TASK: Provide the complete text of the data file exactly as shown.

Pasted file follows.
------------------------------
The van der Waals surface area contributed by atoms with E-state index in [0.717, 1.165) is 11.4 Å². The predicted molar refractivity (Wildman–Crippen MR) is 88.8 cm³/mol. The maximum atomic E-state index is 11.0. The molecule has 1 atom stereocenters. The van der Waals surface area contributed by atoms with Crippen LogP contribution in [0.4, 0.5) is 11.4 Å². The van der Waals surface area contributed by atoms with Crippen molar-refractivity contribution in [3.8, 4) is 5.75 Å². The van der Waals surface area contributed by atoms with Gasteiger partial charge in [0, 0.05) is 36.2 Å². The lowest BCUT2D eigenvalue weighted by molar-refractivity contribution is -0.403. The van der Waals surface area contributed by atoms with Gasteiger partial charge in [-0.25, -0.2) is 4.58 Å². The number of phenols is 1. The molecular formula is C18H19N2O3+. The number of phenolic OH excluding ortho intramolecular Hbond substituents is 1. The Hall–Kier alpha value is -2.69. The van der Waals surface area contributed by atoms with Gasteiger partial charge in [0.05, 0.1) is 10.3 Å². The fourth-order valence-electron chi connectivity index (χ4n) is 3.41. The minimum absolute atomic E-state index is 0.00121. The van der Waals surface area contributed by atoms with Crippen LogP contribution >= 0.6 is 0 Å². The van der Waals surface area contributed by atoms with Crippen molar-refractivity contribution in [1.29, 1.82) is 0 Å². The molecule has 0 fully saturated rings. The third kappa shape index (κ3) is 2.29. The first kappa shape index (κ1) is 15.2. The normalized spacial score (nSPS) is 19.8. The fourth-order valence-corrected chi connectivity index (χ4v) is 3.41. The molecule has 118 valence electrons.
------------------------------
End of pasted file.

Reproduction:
The van der Waals surface area contributed by atoms with E-state index in [0.717, 1.165) is 11.4 Å². The predicted molar refractivity (Wildman–Crippen MR) is 88.8 cm³/mol. The maximum atomic E-state index is 11.0. The molecule has 1 atom stereocenters. The van der Waals surface area contributed by atoms with Crippen LogP contribution in [0.4, 0.5) is 11.4 Å². The van der Waals surface area contributed by atoms with Crippen molar-refractivity contribution in [3.8, 4) is 5.75 Å². The van der Waals surface area contributed by atoms with Gasteiger partial charge in [0, 0.05) is 36.2 Å². The lowest BCUT2D eigenvalue weighted by molar-refractivity contribution is -0.403. The van der Waals surface area contributed by atoms with Gasteiger partial charge in [-0.25, -0.2) is 4.58 Å². The number of phenols is 1. The molecular formula is C18H19N2O3+. The number of phenolic OH excluding ortho intramolecular Hbond substituents is 1. The Hall–Kier alpha value is -2.69. The van der Waals surface area contributed by atoms with Gasteiger partial charge in [0.05, 0.1) is 10.3 Å². The fourth-order valence-electron chi connectivity index (χ4n) is 3.41. The minimum absolute atomic E-state index is 0.00121. The van der Waals surface area contributed by atoms with Crippen LogP contribution >= 0.6 is 0 Å². The van der Waals surface area contributed by atoms with Crippen molar-refractivity contribution in [1.29, 1.82) is 0 Å². The molecule has 0 fully saturated rings. The third kappa shape index (κ3) is 2.29. The first kappa shape index (κ1) is 15.2. The normalized spacial score (nSPS) is 19.8. The fourth-order valence-corrected chi connectivity index (χ4v) is 3.41. The molecule has 118 valence electrons.